Navigation Links
Mutant sperm guide clinicians to new diseases
Date:12/2/2007

Research published today in Nature Genetics shows that some rearrangements of the human genome occur more frequently than previously thought. The work is likely to lead to new identification of genes involved in disease and to improve diagnosis of genomic disease.

The scientists from the Wellcome Trust Sanger Institute looked at four unstable regions in the genome where rearrangements cause genetic diseases, so-called 'genomic disorders', and found that some of these rearrangements were found in sperm much more frequently than expected.

In work published in November 2006, the team, led by Dr Matt Hurles, showed that losses or duplication of 'chunks' of the human genome occurred frequently in apparently healthy people. These losses or gains of DNA regions are called Copy Number Variants (CNVs), and can be found all over the genome in every individual.

Some of the mechanisms thought to produce CNVs would be expected to produce about one duplication for every deletion: however, clinical records for genomic disorders show only a few duplications, compared with hundreds of deletions.

"There was no direct, global measure of the relative rate at which human DNA is gained or lost, a study that requires many thousands of human genomes," explained Dr Matt Hurles, Investigator at the Wellcome Trust Sanger Institute, "so we carried out a study on four clinically important regions using human sperm cells as our population of genomes.

"Sperm cells give us an unbiased snapshot of CNVs: using our new highly-sensitive assays we can detect one rearrangement in a million cells."

The team looked at regions known to be affected by rearrangement in Williams-Beuren Syndrome, Charcot-Marie-Tooth disease Type 1A, Smith-Magenis Syndrome, and a deletion (AZFa) that causes male infertility. Their study showed that duplications are about half as frequent as deletions. By contrast, the two types of CNV are similarly common in healthy adults, suggesting that some deletions are too detrimental for the genome to tolerate.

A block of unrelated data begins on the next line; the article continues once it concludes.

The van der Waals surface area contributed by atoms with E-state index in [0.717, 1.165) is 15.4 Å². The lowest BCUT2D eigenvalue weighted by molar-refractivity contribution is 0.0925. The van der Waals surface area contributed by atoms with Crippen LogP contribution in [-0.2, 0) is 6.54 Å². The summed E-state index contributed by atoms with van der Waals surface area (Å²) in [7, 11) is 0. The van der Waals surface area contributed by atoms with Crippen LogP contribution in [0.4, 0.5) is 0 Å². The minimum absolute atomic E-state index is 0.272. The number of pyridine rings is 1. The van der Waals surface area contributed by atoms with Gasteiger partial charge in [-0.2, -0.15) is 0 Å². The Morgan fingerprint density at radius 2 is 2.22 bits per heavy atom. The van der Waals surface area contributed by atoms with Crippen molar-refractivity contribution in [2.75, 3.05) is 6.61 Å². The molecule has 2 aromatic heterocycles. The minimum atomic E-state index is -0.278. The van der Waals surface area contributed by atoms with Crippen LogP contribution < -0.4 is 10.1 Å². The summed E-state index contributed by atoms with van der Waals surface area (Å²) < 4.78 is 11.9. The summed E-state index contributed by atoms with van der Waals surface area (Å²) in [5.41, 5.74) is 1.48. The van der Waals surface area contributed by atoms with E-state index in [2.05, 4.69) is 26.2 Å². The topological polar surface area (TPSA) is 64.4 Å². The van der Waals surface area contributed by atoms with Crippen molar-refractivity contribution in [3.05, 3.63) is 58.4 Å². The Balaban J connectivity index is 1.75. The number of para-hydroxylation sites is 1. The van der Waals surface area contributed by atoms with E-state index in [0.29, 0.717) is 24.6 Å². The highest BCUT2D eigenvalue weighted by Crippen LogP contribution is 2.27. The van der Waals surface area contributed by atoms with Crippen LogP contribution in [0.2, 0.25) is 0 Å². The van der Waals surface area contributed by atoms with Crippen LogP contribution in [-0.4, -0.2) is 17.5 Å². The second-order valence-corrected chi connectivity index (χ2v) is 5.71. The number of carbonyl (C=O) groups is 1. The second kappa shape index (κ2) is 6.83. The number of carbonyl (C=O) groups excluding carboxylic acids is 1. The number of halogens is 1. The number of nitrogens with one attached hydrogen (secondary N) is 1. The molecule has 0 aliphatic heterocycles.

"It is likely that deletions are more harmful than duplications, perhaps because a vital gene is removed, and so less likely to survive," explained Dr Hurles. "However, for some of the genomic regions we looked at, duplications can cause milder symptoms. Perhaps we can improve diagnosis with improved understanding of the possible consequences of duplications."

In Williams-Beuren Syndrome, loss of a genomic region (which can vary in size) can have very severe effects, including narrowing of arteries, facial and other skeletal deficiencies and impaired mental development. By contrast, duplications of the same regions have a milder effect, resulting most commonly in delay of speech development. With the results of this study, the team suggest that improved diagnosis might result from examining speech-delay for CNVs in this region.

"Although some of these CNVs arise much more frequently than anyone thought, they are still comfortingly rare: we see them in about 1 in 50,000 sperm cells," explained Dr Hurles. "These are unfortunate accidents of the essential shuffling of our genetic deck of cards, a process essential to human life. We need a new deal for each new person."

The method should also be able to detect rearrangements where none was suspected and to predict new disease-causing variants. Indeed one of the duplications that was detected in sperm has not yet been observed in the clinic, and yet it can be expected to cause disease, because smaller duplications of the same region cause Potocki-Lupski syndrome. Clinical genetics usually proceeds from observations in a patient down a long road to identify the gene involved. The new CNV work opens a new and possibly quicker, route of using new mutations found in sperm to lead to disease-causing mutations in patients.